When Doing Good Does Not End Well — Acts 5:12-32
A young person was drowning off a beach in South Florida. The lifeguard sprang into action and at the risk of his own life swam out into the surf and pulled the near-victim to safety. This event made news all around the nation. Why? This type of rescue is played out every summer at the beaches and pools across the land. Why did it make headlines for several days after the fact? Well, the day after the heroic event the lifeguard was fired. It seems that he went out of his zone of responsibility when he saved the swimmer. How in the world could such a good thing end so poorly? The fact of the matter is this type of thing happens more than we would want to admit. Often when it does news of it hits the public, outrage follows. However, sometimes nothing follows.
This is the story of Acts 5:12-32. Take a moment and read the passage, as you do look for the good that didn’t end well. Once again the apostles are in trouble with the Jewish religious leaders in Jerusalem. Also as you read see if you can think of any contemporary events that parallel this story.
Putting the story into the context of the rest of the chapter, it is not all that surprising that Ananias and Sapphira lying to God did not end well. However after that the activities turned once again to the more positive side. “The apostles performed many miraculous signs and wonders among the people.” (v.12) The end result of this was the church continued to openly and boldly meet (v.12b).
However there was a dark cloud on the horizon and many in Jerusalem saw it coming. Luke writes, “No one else dared join them, even though they were highly regarded by the people” (v.13); while at the same time the church continued to grow as “more and more men and women believed in the Lord” (v.14).
Things in the Jerusalem church were moving. As a matter of fact the power of God was so visibly evident that “people brought the sick into the streets and laid them on beds and mats so that at least Peter’s shadow might fall on some of them as he passed by. Crowds gathered also from the towns around Jerusalem, bringing their sick and those tormented by impure spirits, and all of them were healed” (vv.15-16).
With all this good going on what foreboding storm lay just beyond the horizon, a storm that would soon rip into the church? And why, in the midst of all this good was bad about to come crashing in?
The storm is summed up in a single word: jealousy (v.17). The religious leaders were bitten by the green-eyed monster. Perhaps it was the popularity, maybe it was the undeniable power of God that they had probably never experienced. Whatever it was all the good that the apostles were doing ended in a not so good event: “They arrested the apostles and put them in the public jail.” (v.18)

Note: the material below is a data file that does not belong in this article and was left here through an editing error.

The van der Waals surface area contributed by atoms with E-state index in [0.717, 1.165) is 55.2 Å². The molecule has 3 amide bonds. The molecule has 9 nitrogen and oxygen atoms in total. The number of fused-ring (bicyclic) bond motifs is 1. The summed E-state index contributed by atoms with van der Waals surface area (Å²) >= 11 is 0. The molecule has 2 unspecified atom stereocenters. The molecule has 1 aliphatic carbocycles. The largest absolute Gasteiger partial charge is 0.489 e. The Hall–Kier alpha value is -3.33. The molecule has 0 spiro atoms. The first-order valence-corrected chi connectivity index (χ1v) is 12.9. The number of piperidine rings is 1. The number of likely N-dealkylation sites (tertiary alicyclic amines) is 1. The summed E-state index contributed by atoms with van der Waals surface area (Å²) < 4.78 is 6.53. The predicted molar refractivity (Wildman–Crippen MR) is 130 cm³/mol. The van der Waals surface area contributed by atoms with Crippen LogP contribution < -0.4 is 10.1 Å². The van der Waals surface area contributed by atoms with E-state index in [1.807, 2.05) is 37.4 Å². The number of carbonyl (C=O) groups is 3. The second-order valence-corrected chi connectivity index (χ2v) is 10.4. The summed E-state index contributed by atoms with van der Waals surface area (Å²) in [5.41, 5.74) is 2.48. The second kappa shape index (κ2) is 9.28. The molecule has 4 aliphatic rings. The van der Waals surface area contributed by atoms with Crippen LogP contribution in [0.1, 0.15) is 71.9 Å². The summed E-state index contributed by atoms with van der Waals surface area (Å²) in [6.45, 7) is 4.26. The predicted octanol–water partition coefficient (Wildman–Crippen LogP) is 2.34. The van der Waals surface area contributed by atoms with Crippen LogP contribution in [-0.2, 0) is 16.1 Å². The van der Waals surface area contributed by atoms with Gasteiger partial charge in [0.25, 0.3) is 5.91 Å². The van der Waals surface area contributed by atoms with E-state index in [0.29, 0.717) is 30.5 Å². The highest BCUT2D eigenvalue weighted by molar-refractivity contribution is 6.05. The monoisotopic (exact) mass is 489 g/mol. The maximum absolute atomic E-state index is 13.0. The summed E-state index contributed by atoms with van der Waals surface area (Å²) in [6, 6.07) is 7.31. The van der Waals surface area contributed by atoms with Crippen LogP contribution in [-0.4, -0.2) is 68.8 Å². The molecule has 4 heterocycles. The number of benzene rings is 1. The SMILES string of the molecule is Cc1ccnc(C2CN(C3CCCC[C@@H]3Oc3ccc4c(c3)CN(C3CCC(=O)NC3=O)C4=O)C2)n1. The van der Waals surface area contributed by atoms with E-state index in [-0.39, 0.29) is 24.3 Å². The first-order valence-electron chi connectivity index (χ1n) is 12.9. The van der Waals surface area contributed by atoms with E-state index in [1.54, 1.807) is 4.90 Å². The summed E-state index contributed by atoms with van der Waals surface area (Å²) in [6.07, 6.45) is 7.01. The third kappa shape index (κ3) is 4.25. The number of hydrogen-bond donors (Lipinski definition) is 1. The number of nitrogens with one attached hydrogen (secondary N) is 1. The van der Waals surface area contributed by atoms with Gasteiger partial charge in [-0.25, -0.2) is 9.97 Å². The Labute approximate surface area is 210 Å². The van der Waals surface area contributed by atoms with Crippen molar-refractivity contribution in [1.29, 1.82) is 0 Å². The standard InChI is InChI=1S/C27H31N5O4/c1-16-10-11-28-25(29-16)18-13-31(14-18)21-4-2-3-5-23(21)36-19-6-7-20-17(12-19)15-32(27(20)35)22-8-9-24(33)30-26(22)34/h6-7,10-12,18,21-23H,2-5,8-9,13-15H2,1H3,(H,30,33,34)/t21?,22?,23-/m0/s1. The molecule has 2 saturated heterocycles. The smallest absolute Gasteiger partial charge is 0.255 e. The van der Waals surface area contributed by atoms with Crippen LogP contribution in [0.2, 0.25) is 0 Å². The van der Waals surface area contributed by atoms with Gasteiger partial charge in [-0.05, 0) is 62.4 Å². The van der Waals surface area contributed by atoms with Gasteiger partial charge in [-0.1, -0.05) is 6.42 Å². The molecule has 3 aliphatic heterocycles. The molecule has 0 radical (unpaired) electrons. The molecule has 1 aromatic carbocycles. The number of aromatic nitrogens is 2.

That answers two questions but leaves a third: Why would God allow such a thing to happen when the church was obedient to Him, reaching many with the good news of salvation in the name of Jesus? Perhaps the answer to this often asked question is found in the rest of the chapter. There are two events that precipitated from the activity of the apostles.
First “during the night an angel of the Lord opened the doors of the jail and brought them out. ‘Go, stand in the temple courts,’ he said, ‘and tell the people all about this new life.’” (vv.19-20). God was not done with miracles. Those arrested were well secured in the public jail. This jail was guarded by professionals. Yet without any effort God released them. Then God commands an odd thing when He told them to go back to the arena of the enemy and take up where they had left off, to do what had gotten them arrested in the first place. What a testimony of God’s power and what it means to follow the Lord at all cost.
God still releases people from prison and still tells them to go and tell how they gained their freedom. But the message is not of being paroled but pardoned. It is not the story of being released from the county lockup but from the chains of sin and eternal death. All who have believed have been released to go and tell.
The second event that came as a result of good ending in not so good was the apostles once again had a chance to stand before the high Jewish court, the Sanhedrin (v.27). What an opportunity to share the truth of Christ with those who so desperately need to hear and receive the Savior. Listen to Peter: “The God of our ancestors raised Jesus from the dead -whom you killed by hanging him on a cross. God exalted him to his own right hand as Prince and Savior that he might bring Israel to repentance and forgive their sins. We are witnesses of these things” (vv.30-32). Bear in mind that this is the same group that told Peter to stop doing what he had just done. And, once again the apostle replied, “We must obey God rather than man!” (v.29)
So, as a result of bad things coming in the midst of a whole lot of good, Christ was once again glorified. But isn’t that what bad things happening in the life of God’s people is all about? Maybe it is time the comfortable church came to realize that God’s greatest work is seen in our most dire of times. Maybe it is time to stop whining and complaining about Christians being maligned and marginally mistreated and start standing and sharing that no matter what happens life with Christ is worth it all and that life in Christ is offered to all.